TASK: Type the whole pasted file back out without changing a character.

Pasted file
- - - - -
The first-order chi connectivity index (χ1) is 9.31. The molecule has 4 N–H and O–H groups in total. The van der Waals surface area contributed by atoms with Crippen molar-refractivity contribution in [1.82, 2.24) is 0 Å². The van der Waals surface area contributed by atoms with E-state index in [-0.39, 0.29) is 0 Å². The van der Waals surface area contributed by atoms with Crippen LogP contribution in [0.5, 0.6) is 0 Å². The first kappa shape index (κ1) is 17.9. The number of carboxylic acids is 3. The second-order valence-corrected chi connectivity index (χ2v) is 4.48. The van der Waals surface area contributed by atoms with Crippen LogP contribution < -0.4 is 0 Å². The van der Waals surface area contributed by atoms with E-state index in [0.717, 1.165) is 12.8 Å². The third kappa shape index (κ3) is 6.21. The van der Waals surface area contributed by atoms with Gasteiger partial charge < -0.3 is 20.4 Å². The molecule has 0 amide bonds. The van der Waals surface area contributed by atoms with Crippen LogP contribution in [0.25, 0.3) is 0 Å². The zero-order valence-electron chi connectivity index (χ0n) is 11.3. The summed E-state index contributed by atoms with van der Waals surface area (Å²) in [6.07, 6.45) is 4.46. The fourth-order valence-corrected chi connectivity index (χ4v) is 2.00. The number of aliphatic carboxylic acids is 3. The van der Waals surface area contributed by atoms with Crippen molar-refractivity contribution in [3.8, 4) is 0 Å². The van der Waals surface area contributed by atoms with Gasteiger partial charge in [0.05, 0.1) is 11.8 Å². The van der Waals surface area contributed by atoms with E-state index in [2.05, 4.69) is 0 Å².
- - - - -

The first-order chi connectivity index (χ1) is 9.31. The molecule has 4 N–H and O–H groups in total. The van der Waals surface area contributed by atoms with Crippen molar-refractivity contribution in [1.82, 2.24) is 0 Å². The van der Waals surface area contributed by atoms with E-state index in [-0.39, 0.29) is 0 Å². The van der Waals surface area contributed by atoms with Crippen LogP contribution in [0.5, 0.6) is 0 Å². The first kappa shape index (κ1) is 17.9. The number of carboxylic acids is 3. The second-order valence-corrected chi connectivity index (χ2v) is 4.48. The van der Waals surface area contributed by atoms with Crippen LogP contribution < -0.4 is 0 Å². The van der Waals surface area contributed by atoms with E-state index in [0.717, 1.165) is 12.8 Å². The third kappa shape index (κ3) is 6.21. The van der Waals surface area contributed by atoms with Gasteiger partial charge < -0.3 is 20.4 Å². The molecule has 0 amide bonds. The van der Waals surface area contributed by atoms with Crippen LogP contribution in [0.25, 0.3) is 0 Å². The zero-order valence-electron chi connectivity index (χ0n) is 11.3. The summed E-state index contributed by atoms with van der Waals surface area (Å²) in [6.07, 6.45) is 4.46. The fourth-order valence-corrected chi connectivity index (χ4v) is 2.00. The number of aliphatic carboxylic acids is 3. The van der Waals surface area contributed by atoms with Crippen molar-refractivity contribution in [3.8, 4) is 0 Å². The van der Waals surface area contributed by atoms with Gasteiger partial charge in [0.05, 0.1) is 11.8 Å². The van der Waals surface area contributed by atoms with E-state index in [2.05, 4.69) is 0 Å².